The Bangladesh government will closely monitor the upcoming session of the Indian parliament for the tabling of a constitution amendment bill, which is needed to ratify a nearly 40-year-old land boundary agreement (LBA) between the two neighbours.
A Bangladesh foreign ministry official Saturday said the Indian government had assured Dhaka that it would try to place the bill in the monsoon session of the Indian parliament, which starts today.
It might be the last opportunity for the incumbent Indian government to place the bill, as national elections are expected to be held there early next year, the official said.
Bangladesh has been busy drumming up support in India for ratification of the LBA, while the Indian government is also trying to get a positive outcome before the end of its tenure.
Bangladesh Foreign Minister Dipu Moni visited New Delhi last month and met with senior Indian leaders, including Prime Minister Manmohan Singh, External Affairs Minister Salman Khurshid and BJP leader Arun Jaitly, to garner their support for the amendment bill.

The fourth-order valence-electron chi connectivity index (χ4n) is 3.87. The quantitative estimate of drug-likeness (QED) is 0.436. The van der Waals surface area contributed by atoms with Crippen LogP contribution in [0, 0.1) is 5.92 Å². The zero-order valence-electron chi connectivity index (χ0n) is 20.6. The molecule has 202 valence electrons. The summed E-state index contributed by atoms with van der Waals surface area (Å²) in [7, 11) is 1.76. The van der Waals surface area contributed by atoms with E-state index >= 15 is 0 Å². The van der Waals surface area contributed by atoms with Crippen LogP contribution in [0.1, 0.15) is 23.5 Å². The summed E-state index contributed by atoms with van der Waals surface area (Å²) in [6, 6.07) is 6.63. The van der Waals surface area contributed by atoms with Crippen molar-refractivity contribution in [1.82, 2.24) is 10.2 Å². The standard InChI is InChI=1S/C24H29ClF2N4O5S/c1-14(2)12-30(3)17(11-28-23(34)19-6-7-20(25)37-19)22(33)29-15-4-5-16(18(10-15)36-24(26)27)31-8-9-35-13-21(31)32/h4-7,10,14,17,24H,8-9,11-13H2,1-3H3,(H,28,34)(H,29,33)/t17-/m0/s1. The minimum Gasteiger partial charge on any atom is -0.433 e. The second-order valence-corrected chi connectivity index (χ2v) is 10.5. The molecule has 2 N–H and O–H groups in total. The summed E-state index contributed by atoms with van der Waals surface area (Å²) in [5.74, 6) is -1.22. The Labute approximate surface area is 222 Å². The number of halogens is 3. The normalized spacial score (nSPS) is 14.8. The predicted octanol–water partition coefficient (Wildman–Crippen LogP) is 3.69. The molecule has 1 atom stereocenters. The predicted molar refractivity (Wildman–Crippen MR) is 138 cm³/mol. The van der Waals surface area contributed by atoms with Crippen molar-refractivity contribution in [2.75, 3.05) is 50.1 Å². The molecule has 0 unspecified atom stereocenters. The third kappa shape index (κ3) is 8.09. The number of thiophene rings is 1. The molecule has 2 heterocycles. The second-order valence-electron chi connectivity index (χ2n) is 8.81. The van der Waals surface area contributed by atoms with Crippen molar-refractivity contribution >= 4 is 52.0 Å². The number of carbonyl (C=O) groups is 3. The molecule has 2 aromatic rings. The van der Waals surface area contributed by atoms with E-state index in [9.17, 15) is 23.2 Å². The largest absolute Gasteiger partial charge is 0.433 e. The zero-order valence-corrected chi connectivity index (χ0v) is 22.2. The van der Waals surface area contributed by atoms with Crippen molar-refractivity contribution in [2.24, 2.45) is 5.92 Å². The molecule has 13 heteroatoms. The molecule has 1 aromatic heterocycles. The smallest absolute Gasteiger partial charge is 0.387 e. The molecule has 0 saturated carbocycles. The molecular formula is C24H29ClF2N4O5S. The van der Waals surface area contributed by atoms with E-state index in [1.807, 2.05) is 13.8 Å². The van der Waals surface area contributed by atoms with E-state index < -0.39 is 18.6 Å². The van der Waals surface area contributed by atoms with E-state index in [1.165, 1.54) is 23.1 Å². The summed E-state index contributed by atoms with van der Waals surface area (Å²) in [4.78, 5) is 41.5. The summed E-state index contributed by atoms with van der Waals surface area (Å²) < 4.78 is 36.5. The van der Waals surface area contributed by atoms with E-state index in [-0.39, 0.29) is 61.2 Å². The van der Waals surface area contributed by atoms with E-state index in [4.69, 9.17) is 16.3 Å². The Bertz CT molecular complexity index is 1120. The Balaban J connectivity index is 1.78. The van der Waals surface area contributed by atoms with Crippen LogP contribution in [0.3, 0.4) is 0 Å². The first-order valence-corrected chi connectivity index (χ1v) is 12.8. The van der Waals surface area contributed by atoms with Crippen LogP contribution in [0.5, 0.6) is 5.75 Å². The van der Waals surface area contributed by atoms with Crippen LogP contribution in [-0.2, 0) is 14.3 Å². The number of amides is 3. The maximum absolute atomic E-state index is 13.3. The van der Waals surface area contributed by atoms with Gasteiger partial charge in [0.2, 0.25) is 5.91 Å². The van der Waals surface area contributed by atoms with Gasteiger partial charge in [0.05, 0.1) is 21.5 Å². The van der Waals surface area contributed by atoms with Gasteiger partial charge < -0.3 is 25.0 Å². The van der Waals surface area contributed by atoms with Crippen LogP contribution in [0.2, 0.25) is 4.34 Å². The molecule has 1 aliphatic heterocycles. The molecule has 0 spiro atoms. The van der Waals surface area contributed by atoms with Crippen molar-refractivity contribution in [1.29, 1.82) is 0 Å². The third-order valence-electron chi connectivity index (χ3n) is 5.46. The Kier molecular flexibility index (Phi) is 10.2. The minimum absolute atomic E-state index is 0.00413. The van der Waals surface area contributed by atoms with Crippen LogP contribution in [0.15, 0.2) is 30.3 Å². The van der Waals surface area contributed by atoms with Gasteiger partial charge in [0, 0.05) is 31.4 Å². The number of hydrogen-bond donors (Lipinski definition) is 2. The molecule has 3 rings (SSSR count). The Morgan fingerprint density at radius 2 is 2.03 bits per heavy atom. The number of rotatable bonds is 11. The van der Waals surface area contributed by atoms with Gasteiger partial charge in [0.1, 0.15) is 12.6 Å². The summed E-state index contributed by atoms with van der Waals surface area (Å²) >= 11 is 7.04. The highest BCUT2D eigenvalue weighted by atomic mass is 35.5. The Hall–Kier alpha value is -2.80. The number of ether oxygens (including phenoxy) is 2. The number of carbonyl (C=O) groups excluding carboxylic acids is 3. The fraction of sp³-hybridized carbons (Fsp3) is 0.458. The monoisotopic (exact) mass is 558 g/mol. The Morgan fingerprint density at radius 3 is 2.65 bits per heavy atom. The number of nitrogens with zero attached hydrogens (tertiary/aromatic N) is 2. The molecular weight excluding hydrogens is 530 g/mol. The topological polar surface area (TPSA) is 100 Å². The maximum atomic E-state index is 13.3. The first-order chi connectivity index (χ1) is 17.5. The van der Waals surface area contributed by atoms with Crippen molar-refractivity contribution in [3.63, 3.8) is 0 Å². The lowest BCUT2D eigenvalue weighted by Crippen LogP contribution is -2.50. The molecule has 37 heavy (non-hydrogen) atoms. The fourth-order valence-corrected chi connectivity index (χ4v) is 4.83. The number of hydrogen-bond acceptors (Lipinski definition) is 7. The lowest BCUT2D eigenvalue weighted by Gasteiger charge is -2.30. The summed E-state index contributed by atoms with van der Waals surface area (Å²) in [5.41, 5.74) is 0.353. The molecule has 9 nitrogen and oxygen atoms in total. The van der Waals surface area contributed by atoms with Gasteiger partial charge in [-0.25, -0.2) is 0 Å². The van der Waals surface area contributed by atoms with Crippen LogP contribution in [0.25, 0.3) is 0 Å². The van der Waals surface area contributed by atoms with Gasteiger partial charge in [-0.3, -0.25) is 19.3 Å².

The Indian ruling party leaders assured Dipu Moni that New Delhi was committed to ratifying the LBA, but it needed internal consensus.
The bill was supposed to be tabled in the last budget session, but Salman Khurshid failed to introduce it in the face of strong resistance from the opposition.
The Awami League-led government has been trying to develop stronger ties with India since returning to power in January 2009. But so far, it has failed to get two coveted prizes a Teesta water sharing-agreement and ratification of the LBA, which was signed in 1974.
Dhaka and New Delhi were supposed to sign the Teesta agreement during a visit by the Indian prime minister in 2011, but failed to do so due to strong opposition from West Bengal Chief Minister Mamata Banerjee.